Traditionally the only occasion on which non-Hindus and Hindus of low caste can set eyes on one of India’s most beloved deities, Lord Jagannath’s ‘car festival’ brings Puri’s streets to life in an extraordinary frenzy of colour and noise.
The procession is led by Balabhadra’s car (chariot), followed by Subhadra’s with Lord Jagannath’s bringing up the rear, about 4000 people are needed to draw each chariot.
Shaped like a temple sanctuary and brightly decorated, Lord Jagannath’s car is the largest at 13 m tall, with 16 wheels each 2 m in diameter. Loud gongs announce the boarding of the deities onto the chariots with the arrival of the Raja of Puri accompanied by bedecked elephants. With a golden broom and sprinkling holy water, the raja fulfils his role as the ‘sweeper of the gods’, symbolizing that all castes are equal before God. The 3-km journey to Gundicha Ghar, Lord Jagannath’s birthplace, may take as much as 24 hours.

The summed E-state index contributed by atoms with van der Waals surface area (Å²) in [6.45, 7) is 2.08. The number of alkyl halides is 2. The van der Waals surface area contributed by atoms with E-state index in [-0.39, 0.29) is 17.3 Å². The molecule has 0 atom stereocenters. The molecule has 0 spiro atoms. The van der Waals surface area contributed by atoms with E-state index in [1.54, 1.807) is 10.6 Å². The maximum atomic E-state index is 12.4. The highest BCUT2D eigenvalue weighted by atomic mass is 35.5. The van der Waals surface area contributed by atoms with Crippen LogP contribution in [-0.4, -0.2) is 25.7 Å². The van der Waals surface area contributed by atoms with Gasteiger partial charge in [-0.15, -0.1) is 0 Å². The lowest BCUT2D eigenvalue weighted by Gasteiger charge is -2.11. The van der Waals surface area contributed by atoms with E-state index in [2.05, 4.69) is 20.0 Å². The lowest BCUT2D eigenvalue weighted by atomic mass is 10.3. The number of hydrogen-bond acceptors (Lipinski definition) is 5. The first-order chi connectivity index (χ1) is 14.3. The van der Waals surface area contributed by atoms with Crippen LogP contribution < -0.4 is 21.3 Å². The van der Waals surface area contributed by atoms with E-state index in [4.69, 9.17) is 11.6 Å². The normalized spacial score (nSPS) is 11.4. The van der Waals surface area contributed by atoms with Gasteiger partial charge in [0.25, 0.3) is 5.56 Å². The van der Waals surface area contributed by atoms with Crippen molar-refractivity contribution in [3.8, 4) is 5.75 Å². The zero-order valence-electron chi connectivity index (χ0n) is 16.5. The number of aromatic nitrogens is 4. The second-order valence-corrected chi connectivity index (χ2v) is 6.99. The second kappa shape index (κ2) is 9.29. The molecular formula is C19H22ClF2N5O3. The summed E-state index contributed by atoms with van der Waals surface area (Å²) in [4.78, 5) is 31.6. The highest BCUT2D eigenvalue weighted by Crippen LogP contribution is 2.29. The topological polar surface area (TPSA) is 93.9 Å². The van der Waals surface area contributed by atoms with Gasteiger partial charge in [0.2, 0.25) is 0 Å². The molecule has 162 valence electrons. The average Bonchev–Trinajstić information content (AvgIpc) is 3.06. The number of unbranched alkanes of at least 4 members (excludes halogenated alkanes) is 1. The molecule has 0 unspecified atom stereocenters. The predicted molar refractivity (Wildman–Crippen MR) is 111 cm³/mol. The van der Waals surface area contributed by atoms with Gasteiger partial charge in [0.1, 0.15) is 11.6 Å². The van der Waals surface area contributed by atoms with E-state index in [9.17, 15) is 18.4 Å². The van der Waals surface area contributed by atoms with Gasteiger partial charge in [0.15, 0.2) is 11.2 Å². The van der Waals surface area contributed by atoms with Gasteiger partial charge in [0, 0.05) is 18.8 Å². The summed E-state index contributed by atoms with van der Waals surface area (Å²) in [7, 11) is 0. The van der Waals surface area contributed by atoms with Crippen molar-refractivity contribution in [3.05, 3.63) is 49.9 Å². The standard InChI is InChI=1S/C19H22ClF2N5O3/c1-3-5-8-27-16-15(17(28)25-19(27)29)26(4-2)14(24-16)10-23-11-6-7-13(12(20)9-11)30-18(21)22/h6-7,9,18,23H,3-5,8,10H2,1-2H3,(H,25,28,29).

During the week away, the deities are daily dressed in new garments and treated to special podapitha (rice cakes) before they return with a similar procession nine days later. The ceremonies and the fairs attract more than 500,000 devotees to Puri each year. In the past some were said to have thrown themselves under the massive wheels to die a blessed death. Certainly accidental deaths often happened – Westerners who first saw the spectacle in the 18th century mistook such instances for human sacrifices. Fortunately, stricter security these days means that fewer devotees are crushed to death beneath the heavy wheels. After the festival, the raths are broken up and bits are sold to pilgrims as relics.